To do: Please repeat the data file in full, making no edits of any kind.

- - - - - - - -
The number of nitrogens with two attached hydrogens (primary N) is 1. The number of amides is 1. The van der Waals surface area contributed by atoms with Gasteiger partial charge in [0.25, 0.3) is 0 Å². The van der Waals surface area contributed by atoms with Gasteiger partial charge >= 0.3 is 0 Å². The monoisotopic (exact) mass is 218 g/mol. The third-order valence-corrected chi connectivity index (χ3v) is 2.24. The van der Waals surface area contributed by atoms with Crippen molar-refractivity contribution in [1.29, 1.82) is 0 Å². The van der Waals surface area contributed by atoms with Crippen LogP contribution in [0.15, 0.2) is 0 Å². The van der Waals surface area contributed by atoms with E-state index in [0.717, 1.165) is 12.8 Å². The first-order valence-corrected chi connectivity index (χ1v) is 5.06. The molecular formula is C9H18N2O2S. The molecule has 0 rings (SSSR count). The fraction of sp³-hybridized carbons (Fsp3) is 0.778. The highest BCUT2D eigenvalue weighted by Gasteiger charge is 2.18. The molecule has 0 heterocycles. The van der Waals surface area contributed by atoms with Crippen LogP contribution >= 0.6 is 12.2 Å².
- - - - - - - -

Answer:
The number of nitrogens with two attached hydrogens (primary N) is 1. The number of amides is 1. The van der Waals surface area contributed by atoms with Gasteiger partial charge in [0.25, 0.3) is 0 Å². The van der Waals surface area contributed by atoms with Gasteiger partial charge >= 0.3 is 0 Å². The monoisotopic (exact) mass is 218 g/mol. The third-order valence-corrected chi connectivity index (χ3v) is 2.24. The van der Waals surface area contributed by atoms with Crippen molar-refractivity contribution in [1.29, 1.82) is 0 Å². The van der Waals surface area contributed by atoms with Crippen LogP contribution in [0.15, 0.2) is 0 Å². The van der Waals surface area contributed by atoms with E-state index in [0.717, 1.165) is 12.8 Å². The first-order valence-corrected chi connectivity index (χ1v) is 5.06. The molecular formula is C9H18N2O2S. The molecule has 0 rings (SSSR count). The fraction of sp³-hybridized carbons (Fsp3) is 0.778. The highest BCUT2D eigenvalue weighted by Gasteiger charge is 2.18. The molecule has 0 heterocycles. The van der Waals surface area contributed by atoms with Crippen LogP contribution >= 0.6 is 12.2 Å².